15 Things You Should Know about the Roth IRA–Part 1 with David McKnight

the power of zero

A true tax-free investment will meet two basic tests. They will first be free from every type of tax which means free from federal tax, state tax, and capital gains tax. The second thing is that the investment can’t count as provisional income. Roth IRA’s meet all those criteria as long as you are at least 59 and a half.

Anything with the word Roth in front of it should be embraced as a truly tax-free investment, including Roth IRA’s, Roth Conversions, and Roth 401(k)’s.

You can’t make a significant amount of money and invest in a Roth IRA. As a married couple, if your combined earned income is between $193,000 and $203,000, your ability to contribute to a Roth IRA gets phased out.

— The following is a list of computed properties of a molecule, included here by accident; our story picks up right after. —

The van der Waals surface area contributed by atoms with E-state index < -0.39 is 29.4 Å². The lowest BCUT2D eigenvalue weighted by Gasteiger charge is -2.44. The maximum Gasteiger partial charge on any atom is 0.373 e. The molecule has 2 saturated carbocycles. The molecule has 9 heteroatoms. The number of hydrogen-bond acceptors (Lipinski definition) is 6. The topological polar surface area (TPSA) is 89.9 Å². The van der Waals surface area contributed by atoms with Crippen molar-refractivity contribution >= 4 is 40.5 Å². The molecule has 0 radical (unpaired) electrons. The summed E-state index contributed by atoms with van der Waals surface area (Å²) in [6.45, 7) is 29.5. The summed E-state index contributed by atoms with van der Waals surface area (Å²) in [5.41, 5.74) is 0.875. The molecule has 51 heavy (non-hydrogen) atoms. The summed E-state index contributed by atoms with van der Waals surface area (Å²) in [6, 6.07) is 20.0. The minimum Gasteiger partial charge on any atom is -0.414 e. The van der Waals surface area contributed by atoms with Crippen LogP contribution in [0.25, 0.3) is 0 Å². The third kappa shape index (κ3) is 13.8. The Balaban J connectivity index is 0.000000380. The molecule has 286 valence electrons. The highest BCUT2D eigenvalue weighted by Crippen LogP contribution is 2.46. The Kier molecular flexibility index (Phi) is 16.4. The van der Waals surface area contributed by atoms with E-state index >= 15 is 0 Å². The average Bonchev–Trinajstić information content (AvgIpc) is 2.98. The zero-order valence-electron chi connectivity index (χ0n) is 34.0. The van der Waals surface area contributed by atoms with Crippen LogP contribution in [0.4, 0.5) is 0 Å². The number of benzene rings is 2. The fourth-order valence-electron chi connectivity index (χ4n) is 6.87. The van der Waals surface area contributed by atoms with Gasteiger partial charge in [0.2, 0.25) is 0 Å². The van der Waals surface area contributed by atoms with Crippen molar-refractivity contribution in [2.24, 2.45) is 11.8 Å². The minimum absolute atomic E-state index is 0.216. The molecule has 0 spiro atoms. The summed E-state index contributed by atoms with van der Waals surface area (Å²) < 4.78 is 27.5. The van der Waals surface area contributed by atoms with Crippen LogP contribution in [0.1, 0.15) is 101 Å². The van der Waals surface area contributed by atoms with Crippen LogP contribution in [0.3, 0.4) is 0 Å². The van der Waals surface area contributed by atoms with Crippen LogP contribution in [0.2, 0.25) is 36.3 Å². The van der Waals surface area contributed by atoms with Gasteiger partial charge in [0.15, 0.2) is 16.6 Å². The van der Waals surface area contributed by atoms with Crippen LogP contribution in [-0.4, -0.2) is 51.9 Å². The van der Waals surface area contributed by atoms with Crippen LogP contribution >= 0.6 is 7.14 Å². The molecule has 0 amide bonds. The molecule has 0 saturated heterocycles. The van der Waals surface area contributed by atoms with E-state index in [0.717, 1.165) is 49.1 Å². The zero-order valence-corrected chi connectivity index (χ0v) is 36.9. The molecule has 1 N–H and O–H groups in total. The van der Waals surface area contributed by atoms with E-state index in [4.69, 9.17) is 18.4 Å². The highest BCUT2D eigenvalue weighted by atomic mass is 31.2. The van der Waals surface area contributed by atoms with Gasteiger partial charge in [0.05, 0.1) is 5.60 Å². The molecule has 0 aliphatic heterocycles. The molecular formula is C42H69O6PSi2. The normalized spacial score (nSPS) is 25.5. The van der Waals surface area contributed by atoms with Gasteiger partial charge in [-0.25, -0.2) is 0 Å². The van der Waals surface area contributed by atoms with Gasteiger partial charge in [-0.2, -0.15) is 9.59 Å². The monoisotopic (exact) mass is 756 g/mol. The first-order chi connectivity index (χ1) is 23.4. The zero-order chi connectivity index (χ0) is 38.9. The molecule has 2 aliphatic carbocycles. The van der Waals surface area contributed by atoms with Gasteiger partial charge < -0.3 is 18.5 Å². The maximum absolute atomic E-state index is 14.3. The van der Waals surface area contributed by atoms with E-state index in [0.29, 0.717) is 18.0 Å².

If you make too much money there are other ways to contribute money to tax-free accounts, like a back-door Roth or the LIRP.

Anyone of any age can contribute to a Roth IRA as long as they have earned income. The only exception to that is alimony.

We should all know what the Roth contribution limits are. As of 2019, for a single individual, the limit is currently $6000 per year. The Roth 401(k) has different contribution thresholds. Someone younger than 50 can contribute up to $19,000 per year. Someone older than 50 can contribute up to $25,000 per year.

You can do both a traditional Roth IRA and a Roth 401(k) in the same year.

Roth 401(k)’s do not have income limitations as opposed to the traditional Roth IRA. For couples that make more than $203,000, that is an important option.

Roth conversions do not have income limitations. Even Bill Gates could convert the money he makes each year to a Roth conversion. If you are at a high marginal tax rate you have to assess if it makes sense and is worthwhile to do so.

Roth conversions do not count towards your modified adjusted gross income threshold of $203,000 as a married couple. Roth conversions will not prevent you from doing any sort of traditional Roth contributions.


Tune in next week for Part 2 of 15 Things You Should Know about the Roth IRA.

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